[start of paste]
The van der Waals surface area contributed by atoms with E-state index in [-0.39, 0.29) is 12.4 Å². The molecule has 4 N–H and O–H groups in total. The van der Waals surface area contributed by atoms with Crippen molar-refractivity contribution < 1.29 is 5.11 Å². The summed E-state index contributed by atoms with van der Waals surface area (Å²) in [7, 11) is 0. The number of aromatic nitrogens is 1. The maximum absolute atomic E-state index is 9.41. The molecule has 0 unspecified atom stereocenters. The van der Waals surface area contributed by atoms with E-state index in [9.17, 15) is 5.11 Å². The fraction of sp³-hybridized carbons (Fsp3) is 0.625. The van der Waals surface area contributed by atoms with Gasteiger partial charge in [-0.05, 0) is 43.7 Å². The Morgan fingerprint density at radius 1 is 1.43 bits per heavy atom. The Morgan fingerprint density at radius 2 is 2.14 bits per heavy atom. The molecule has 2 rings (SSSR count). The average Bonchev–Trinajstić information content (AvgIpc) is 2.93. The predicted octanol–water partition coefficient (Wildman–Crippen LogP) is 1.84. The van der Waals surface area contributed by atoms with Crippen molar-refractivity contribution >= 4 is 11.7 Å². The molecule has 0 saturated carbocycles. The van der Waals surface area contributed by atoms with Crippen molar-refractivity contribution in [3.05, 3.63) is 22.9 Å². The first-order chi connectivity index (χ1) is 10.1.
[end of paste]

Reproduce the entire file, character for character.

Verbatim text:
The van der Waals surface area contributed by atoms with E-state index in [-0.39, 0.29) is 12.4 Å². The molecule has 4 N–H and O–H groups in total. The van der Waals surface area contributed by atoms with Crippen molar-refractivity contribution < 1.29 is 5.11 Å². The summed E-state index contributed by atoms with van der Waals surface area (Å²) in [7, 11) is 0. The number of aromatic nitrogens is 1. The maximum absolute atomic E-state index is 9.41. The molecule has 0 unspecified atom stereocenters. The van der Waals surface area contributed by atoms with E-state index in [9.17, 15) is 5.11 Å². The fraction of sp³-hybridized carbons (Fsp3) is 0.625. The van der Waals surface area contributed by atoms with Gasteiger partial charge in [-0.05, 0) is 43.7 Å². The Morgan fingerprint density at radius 1 is 1.43 bits per heavy atom. The Morgan fingerprint density at radius 2 is 2.14 bits per heavy atom. The molecule has 2 rings (SSSR count). The average Bonchev–Trinajstić information content (AvgIpc) is 2.93. The predicted octanol–water partition coefficient (Wildman–Crippen LogP) is 1.84. The van der Waals surface area contributed by atoms with Crippen molar-refractivity contribution >= 4 is 11.7 Å². The molecule has 0 saturated carbocycles. The van der Waals surface area contributed by atoms with Crippen molar-refractivity contribution in [3.05, 3.63) is 22.9 Å². The first-order chi connectivity index (χ1) is 10.1.